I turn left at the drain by the footbridge and follow the wide track towards Alford. At the way-post, I'm faced with a choice (the fork in the path). Most of the year I'll stick to the headland on the right - the ground's rough but usually better going than the muddy slog through the field to the next bridge. Today, however, the ground is dry. The path has been freshly cleared and the run across the field, through the growing crops, is an invite I can't decline. I skip over the bridge and down the track, skimming the top of the rape with the palm of my hand and thinking, bizarrely, of the scarecrow on The Yellow Brick Road.

The next section of the path has seen extensive 'improvement' over the winter months. A couple of old footbridges have been taken away and a wide path installed. Whatever the reasons for this - most probably good reasons - it winds me up. I don't want wide, easy paths, I want hardly-distinguishable trods, rickety stiles, muddy farm tracks. I want character. I don't want 'improved access' and the dumbing-down of the countryside that seems to be happening all over our nation. The countryside is supposed to be rugged, wild and, to a point, inaccessible except for those who make the effort to explore. I think back to the section of the Lindsey Loop we ran on Sunday which was once a rough track but had now been tarmaced. Man is making his mark on the countryside at an ever-increasing pace, and it's not good news.

The Windmill's in the distance. I'd noticed the sails were off a couple of days ago - repairs, I guess. I cross the next bridge and I'm running strongly across the field to the stile near Post Office Lane. Then I'm through the wood and across the road by the football ground.

The running's good and I'm lost in myself. My thoughts are with the preparations for our Club's forthcoming long-distance relay. I remember the reservations I held this time last year - leaving a club I'd been with for years and joining a local one instead. It's turned out to be one of the best things I've done. The friendliness and ambition of the Club, together with the wonderful diversity of the members I've got to know have really inspired me. Although it's been an up-and-down year for my running, never before have I been so motivated, so full of ideas.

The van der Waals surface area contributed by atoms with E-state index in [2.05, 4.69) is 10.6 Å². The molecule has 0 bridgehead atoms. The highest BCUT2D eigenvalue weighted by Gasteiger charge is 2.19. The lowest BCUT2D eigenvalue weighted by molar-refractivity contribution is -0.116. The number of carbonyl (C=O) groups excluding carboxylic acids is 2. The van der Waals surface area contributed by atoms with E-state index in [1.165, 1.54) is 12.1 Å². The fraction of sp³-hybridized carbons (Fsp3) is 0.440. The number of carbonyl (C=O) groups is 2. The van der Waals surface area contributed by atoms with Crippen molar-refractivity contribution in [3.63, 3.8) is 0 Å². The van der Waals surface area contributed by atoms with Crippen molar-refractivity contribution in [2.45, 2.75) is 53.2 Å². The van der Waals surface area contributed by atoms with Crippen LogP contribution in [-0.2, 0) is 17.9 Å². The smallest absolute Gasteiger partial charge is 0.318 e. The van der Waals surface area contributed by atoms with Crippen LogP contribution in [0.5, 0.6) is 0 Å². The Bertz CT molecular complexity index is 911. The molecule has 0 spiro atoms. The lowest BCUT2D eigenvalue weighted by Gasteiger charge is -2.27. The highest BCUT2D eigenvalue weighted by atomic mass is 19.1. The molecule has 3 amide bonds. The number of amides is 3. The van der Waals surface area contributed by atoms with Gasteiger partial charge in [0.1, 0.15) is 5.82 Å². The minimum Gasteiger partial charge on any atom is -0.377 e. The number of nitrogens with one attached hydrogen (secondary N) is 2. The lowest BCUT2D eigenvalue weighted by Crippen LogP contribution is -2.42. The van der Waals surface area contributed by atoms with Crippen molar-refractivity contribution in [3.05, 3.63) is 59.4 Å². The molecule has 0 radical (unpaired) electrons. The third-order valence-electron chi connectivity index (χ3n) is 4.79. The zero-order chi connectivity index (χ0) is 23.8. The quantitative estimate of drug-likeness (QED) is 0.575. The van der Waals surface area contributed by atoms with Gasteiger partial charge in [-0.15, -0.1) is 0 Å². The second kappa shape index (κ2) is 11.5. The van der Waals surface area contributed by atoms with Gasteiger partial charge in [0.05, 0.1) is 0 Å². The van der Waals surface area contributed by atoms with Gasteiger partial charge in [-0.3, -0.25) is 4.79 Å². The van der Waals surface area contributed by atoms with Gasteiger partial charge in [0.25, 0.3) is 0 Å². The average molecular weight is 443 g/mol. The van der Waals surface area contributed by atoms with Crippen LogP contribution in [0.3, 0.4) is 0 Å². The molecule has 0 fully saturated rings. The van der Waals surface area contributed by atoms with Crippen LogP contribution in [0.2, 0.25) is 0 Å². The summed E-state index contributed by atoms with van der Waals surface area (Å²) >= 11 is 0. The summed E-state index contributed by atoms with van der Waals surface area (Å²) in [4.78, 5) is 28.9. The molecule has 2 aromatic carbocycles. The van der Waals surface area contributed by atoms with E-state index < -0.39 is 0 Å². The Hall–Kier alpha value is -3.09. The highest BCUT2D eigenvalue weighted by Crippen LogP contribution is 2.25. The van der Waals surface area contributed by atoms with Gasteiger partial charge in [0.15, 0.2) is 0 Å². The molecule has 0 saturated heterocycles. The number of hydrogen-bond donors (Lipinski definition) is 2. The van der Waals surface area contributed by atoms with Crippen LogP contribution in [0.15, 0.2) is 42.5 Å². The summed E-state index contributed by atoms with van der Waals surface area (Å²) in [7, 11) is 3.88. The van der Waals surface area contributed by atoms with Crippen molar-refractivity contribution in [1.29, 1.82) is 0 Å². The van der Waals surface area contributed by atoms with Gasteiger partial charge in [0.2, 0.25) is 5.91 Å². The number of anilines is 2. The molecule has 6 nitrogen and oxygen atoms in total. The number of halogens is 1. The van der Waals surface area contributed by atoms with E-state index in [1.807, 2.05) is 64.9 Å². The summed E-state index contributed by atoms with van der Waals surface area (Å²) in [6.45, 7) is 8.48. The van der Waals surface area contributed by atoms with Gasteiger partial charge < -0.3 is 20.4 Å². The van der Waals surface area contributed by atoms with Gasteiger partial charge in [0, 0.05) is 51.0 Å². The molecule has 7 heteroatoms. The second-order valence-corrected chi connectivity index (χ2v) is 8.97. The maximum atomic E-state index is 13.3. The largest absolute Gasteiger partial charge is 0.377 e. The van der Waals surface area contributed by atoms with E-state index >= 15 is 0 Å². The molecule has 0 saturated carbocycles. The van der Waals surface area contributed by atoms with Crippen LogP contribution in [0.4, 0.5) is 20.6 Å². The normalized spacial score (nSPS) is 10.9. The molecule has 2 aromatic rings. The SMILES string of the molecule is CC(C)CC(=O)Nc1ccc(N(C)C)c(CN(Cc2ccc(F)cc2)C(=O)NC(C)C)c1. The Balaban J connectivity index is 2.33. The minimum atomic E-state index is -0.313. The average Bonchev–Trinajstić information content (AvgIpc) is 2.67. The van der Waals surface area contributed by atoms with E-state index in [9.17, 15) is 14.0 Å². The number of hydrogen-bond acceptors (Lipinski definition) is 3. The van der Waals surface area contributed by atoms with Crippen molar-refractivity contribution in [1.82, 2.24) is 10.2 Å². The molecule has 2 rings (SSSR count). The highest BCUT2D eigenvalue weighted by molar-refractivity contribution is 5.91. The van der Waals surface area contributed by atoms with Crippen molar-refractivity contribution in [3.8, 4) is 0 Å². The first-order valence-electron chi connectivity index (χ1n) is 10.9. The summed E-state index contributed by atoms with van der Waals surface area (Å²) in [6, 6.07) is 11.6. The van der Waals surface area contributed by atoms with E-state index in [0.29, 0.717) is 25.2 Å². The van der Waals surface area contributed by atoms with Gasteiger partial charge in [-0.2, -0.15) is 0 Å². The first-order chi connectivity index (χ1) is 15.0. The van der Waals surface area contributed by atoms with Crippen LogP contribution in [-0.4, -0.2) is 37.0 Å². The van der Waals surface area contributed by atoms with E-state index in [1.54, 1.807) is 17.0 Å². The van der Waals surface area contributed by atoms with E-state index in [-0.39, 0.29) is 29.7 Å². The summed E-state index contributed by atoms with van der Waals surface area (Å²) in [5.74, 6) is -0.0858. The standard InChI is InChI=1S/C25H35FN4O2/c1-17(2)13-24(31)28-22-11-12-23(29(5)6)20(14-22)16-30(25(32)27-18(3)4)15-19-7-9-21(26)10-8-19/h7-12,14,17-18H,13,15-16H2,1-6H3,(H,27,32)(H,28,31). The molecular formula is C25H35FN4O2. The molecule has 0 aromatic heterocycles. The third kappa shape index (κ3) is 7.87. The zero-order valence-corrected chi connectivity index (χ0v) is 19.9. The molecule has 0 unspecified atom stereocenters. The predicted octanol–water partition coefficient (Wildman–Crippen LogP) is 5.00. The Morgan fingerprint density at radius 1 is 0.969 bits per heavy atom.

And I think of The Big Idea, the crazy plan I've dreamed for next year. Part of me says that I'll look into it a little more before I commit, that it's such a huge undertaking that I don't know that I'm up to it, not capable physically or mentally. Part of me knows that deep down, I've committed already.

Before long, I'm on the track 'out the back'. I look across to the windfarm at Mablethorpe, and turn left when I get to the road. Past the church and right at the sign - 'Village Only' - my own private kingdom.

The light's fading as I get home. I sit on the step. Everything seems easier. Through the front door I can hear the kids playing. My superheroes. Lightning has restrained Whirlwind on the sofa with a ninja headlock. Whirlwind's super-powers seem to have deserted her at a crucial moment. I hear her crying and shouting for Mum.

I take my shoes off and lean back against the door. The day's still warm. The birds are singing. Soon I'll go inside and back to real life. But I love my space on the step. And I stay a little longer. Real life will have to wait.

No comments:

Post a Comment